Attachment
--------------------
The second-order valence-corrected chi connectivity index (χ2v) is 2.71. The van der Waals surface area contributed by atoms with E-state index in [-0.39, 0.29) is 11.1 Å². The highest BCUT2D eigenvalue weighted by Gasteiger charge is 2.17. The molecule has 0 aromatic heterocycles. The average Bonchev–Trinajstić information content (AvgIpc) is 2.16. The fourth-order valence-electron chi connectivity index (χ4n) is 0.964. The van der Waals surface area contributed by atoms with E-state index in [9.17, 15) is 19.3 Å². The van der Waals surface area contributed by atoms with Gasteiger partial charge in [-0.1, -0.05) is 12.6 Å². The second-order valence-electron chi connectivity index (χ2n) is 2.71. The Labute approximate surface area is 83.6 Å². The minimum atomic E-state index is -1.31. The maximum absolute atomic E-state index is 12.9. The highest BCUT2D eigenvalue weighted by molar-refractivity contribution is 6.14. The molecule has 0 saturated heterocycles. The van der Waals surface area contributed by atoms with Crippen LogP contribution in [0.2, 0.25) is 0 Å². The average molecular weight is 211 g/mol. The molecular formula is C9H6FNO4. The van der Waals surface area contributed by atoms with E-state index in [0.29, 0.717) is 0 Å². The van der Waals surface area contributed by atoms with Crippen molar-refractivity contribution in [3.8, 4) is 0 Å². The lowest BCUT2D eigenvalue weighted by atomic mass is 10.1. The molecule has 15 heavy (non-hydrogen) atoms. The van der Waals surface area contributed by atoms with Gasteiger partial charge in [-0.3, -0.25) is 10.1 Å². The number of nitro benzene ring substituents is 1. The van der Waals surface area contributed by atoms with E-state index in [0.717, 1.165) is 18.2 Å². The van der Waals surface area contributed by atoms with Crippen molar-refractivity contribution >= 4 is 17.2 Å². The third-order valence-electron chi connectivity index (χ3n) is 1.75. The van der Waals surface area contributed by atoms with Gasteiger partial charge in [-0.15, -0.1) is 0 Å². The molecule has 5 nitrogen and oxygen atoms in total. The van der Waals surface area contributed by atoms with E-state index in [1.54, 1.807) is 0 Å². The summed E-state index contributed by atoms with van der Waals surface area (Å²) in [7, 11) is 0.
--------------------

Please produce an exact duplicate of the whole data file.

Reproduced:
The second-order valence-corrected chi connectivity index (χ2v) is 2.71. The van der Waals surface area contributed by atoms with E-state index in [-0.39, 0.29) is 11.1 Å². The highest BCUT2D eigenvalue weighted by Gasteiger charge is 2.17. The molecule has 0 aromatic heterocycles. The average Bonchev–Trinajstić information content (AvgIpc) is 2.16. The fourth-order valence-electron chi connectivity index (χ4n) is 0.964. The van der Waals surface area contributed by atoms with E-state index in [9.17, 15) is 19.3 Å². The van der Waals surface area contributed by atoms with Gasteiger partial charge in [-0.1, -0.05) is 12.6 Å². The second-order valence-electron chi connectivity index (χ2n) is 2.71. The Labute approximate surface area is 83.6 Å². The minimum atomic E-state index is -1.31. The maximum absolute atomic E-state index is 12.9. The highest BCUT2D eigenvalue weighted by molar-refractivity contribution is 6.14. The molecule has 0 saturated heterocycles. The van der Waals surface area contributed by atoms with Crippen LogP contribution in [0.2, 0.25) is 0 Å². The average molecular weight is 211 g/mol. The molecular formula is C9H6FNO4. The van der Waals surface area contributed by atoms with E-state index in [0.29, 0.717) is 0 Å². The van der Waals surface area contributed by atoms with Crippen molar-refractivity contribution in [3.8, 4) is 0 Å². The lowest BCUT2D eigenvalue weighted by atomic mass is 10.1. The molecule has 15 heavy (non-hydrogen) atoms. The van der Waals surface area contributed by atoms with Gasteiger partial charge in [-0.3, -0.25) is 10.1 Å². The number of nitro benzene ring substituents is 1. The van der Waals surface area contributed by atoms with E-state index in [0.717, 1.165) is 18.2 Å². The van der Waals surface area contributed by atoms with Crippen molar-refractivity contribution >= 4 is 17.2 Å². The third-order valence-electron chi connectivity index (χ3n) is 1.75. The van der Waals surface area contributed by atoms with Gasteiger partial charge in [-0.15, -0.1) is 0 Å². The molecule has 5 nitrogen and oxygen atoms in total. The van der Waals surface area contributed by atoms with E-state index in [1.54, 1.807) is 0 Å². The summed E-state index contributed by atoms with van der Waals surface area (Å²) in [7, 11) is 0.